Design and images are so vital in expanding your audience.
Because when you like and feel good about your platform, you want to SHARE it!
It feels so incredible to send fans, customers and potential clients to your social media platforms, your website, blog, or crowdfund and know that what is there is a true reflection of your work.
You can feel a sense of relief that your album cover, book design, social media templates, head shot, or logo are right on target.
Most of all, having imagery that you feel GOOD looking at and sharing with your audience builds your confidence.
So, this all sounds great, but what if you are not a designer?
What if you don’t have photos of you or your work that you feel confident about?
Time for collaboration!
I like to define collaboration as a power WITH relationship, meaning both parties are committed and interested in creating agreement and a shared vision.
Now, I know collaboration can feel overwhelming. There can be a lot of pressure to find that perfect photographer, designer, or team player who can help you grow. So, today I want to break this all down into four easy check points when searching for your collaborators and give you a real life example.
- Contribution. An ideal collaborator will bring new and fresh ideas to the table. They will feel inspired by your vision and want to offer their perspective. This is vital, because we don’t know what we don’t know, and in the creative process, it’s the combination of ideas that usually creates the greatest magic. When I first pictured the cover of my book, I saw something very stark, but after speaking with my publisher and then my designer, I was presented with something so much more in line with what I wanted to convey, it really helped create a book cover I feel so excited to share! If left on my own, I would have never discovered this other option that feels so much better. My team are all contributors, and the final product will be stronger because it will be a reflection of all the input.
- Shared Values. Before hiring or going into collaboration with anyone, it’s important to first see if they are aligned with the values of your work. If there is a fundamental difference around belief systems, this will rear it’s head and possibly derail the project. For instance, let’s say you have a very spiritual platform, and your work really speaks to connecting to a higher power, to the universe, or source energy. If the photographer you interview or designer you speak with is agnostic, this could be an issue. You can help the process by FIRST listing out what the core values are of your platform or your work, and begin any conversation to see if the other person also holds these beliefs. You are seeking some mutuality so that whatever images are created convey your values and help attract in your perfect audience. Belief systems are highly personal, so connect to what is important to you first and then communicate to build the right support.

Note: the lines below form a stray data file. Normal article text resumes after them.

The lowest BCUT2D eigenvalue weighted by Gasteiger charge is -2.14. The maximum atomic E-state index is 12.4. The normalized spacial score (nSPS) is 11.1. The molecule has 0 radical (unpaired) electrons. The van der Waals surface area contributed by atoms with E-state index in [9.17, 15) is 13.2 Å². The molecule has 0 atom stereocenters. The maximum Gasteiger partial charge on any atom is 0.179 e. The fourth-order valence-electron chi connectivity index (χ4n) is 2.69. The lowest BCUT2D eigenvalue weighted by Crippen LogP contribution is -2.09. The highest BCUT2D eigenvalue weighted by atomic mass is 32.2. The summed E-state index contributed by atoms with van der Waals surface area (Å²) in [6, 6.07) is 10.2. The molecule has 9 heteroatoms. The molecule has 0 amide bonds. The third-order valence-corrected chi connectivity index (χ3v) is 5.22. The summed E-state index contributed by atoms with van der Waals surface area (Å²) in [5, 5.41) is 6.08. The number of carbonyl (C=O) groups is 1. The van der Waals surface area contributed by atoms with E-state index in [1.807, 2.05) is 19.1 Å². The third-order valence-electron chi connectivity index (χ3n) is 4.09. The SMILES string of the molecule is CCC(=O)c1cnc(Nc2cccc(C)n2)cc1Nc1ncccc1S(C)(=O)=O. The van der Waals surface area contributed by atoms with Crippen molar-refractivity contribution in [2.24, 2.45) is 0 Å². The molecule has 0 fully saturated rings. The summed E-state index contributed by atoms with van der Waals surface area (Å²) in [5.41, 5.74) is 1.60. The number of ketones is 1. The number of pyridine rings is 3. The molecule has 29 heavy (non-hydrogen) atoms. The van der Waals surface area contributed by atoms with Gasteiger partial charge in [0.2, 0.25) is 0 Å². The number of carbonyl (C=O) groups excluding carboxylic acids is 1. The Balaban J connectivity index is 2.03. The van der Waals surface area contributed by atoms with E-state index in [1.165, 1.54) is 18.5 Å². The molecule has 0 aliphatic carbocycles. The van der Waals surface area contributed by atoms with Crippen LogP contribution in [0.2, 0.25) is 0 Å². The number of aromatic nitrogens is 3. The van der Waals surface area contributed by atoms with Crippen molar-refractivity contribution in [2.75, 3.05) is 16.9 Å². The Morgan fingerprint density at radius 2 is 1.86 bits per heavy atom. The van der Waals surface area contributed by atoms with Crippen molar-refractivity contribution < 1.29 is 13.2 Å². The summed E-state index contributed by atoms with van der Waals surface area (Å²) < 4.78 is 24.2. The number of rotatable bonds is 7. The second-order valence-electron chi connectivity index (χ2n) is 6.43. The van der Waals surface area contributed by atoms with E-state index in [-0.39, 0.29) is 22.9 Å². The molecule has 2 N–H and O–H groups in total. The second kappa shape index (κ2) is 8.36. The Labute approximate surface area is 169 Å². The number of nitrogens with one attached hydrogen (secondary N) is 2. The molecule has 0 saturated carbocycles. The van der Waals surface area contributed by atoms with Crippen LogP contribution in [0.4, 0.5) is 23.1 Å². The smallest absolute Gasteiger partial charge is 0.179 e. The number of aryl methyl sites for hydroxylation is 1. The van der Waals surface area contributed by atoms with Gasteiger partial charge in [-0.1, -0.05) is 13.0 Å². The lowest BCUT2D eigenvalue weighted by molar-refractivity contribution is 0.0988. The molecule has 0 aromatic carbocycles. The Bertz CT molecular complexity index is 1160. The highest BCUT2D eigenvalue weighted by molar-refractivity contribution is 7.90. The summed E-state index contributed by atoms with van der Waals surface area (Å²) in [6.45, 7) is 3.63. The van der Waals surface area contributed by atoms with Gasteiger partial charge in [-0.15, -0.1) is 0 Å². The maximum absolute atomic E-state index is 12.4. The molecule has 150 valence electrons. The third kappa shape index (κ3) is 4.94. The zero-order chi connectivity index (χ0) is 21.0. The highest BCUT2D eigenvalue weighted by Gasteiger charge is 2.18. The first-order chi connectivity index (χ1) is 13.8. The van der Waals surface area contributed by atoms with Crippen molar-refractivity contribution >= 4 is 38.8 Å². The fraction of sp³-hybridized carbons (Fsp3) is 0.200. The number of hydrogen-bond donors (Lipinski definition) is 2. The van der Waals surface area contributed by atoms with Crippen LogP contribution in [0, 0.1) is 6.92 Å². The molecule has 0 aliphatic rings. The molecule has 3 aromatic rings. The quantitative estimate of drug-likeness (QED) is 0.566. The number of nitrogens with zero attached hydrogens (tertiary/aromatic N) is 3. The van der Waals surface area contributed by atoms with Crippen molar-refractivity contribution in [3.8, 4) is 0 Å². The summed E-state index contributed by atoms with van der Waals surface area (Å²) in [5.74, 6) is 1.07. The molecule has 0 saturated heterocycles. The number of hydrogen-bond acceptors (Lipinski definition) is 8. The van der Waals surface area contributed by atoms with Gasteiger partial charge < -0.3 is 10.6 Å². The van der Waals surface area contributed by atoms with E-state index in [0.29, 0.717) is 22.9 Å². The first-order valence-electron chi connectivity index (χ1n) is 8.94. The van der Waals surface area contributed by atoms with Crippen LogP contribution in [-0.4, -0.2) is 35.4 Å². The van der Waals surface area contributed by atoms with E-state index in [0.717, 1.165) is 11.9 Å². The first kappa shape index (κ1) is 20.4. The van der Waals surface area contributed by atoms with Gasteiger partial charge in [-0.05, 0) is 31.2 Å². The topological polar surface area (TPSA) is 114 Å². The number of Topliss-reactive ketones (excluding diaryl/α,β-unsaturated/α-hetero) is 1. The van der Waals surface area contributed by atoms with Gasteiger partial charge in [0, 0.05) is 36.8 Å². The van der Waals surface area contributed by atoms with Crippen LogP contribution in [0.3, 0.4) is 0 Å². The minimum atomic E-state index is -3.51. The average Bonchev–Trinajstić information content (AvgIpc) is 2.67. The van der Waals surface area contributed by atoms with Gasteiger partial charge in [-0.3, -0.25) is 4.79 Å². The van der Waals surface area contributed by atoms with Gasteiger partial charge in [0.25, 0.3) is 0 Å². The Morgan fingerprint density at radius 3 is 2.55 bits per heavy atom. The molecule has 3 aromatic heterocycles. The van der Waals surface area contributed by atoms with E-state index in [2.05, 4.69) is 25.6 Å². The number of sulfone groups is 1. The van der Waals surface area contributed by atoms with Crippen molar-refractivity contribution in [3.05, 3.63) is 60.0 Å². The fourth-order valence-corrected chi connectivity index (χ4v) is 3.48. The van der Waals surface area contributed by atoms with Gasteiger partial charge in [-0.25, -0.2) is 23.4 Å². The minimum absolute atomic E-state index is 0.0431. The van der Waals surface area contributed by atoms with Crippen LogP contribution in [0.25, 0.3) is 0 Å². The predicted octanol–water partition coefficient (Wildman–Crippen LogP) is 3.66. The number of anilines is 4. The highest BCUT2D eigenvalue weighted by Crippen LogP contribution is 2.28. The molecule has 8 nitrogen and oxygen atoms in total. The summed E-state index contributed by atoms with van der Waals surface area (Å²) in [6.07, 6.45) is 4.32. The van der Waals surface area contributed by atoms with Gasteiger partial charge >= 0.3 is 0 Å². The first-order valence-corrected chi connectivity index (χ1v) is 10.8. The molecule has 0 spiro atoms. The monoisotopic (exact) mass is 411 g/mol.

- Flexibility. The very essence of collaboration is based on agreement, and there are so many factors that are out of our control. You might have a photo shoot scheduled outside, and it rains, or you become sick. It’s vital to have respect from your collaborator to hold the space for changing circumstances. This is most important within the actual process. Flexibility opens you and your collaborator up to a feeling of play, an ability to be in the present moment and flow with what is actually happening. Perhaps you had one idea, and then something new occurs and your collaborator asks to try it. On my recent photo shoot for my book, my photographer and I were driving to the planned location, and passed a high school. It caused both of us to stop and stare. Even though it wasn’t part of the schedule, we both agreed to go there after the first location, and the photos we took there are epic! Creativity happens in an open space, free of constraints, so make sure you have a great playmate, someone who will be flexible and willing to go with the flow.
- Actions. This is vital for any life affirming relationship. An ideal collaborator is someone who will grow WITH you, over time, and be a trusted source of design and images for years to come. In order to have a collaboration that bears fruit, you need to pay attention to the other person’s actions over time. Do they show up when they say they will? Do they hold to your requested deadlines? Do you feel heard, seen, and understood? If you are constantly chasing after your collaborator, or finding them combative or unreliable, release them. They may be going through a rough time, or ultimately not a fit for you. Believe their actions over any words, excuses, or silence they communicate. Best of all, releasing someone who is not a fit, opens you energetically to call in someone who will want to partner with you and bring your fearless vision to life.
Back in 2014, as I was rebuilding my life after losing everything, I decided to start writing a blog. It felt amazing to come back to this passion from my childhood, and I had a dear friend who was a photographer. In the Fall of 2014, we went to the Cloisters in upper Manhattan and created magic. I was blown away by her images, and how she was able to communicate my values of the blog and the impact I truly wanted to have. Fast forward to this past weekend, 8 years later, and Caitlin of Caitlin Cannon Photography continues to bring my vision to life. Because we share these four checkpoints above, we have continued to grow and expand together and I know I can trust her with my life, my words, and my work.
It’s a collaboration of true loving alchemy,
This is what I hold for you.
Collaborations that affirm your life.
Because when your life energy is fed and nourished, everything expands.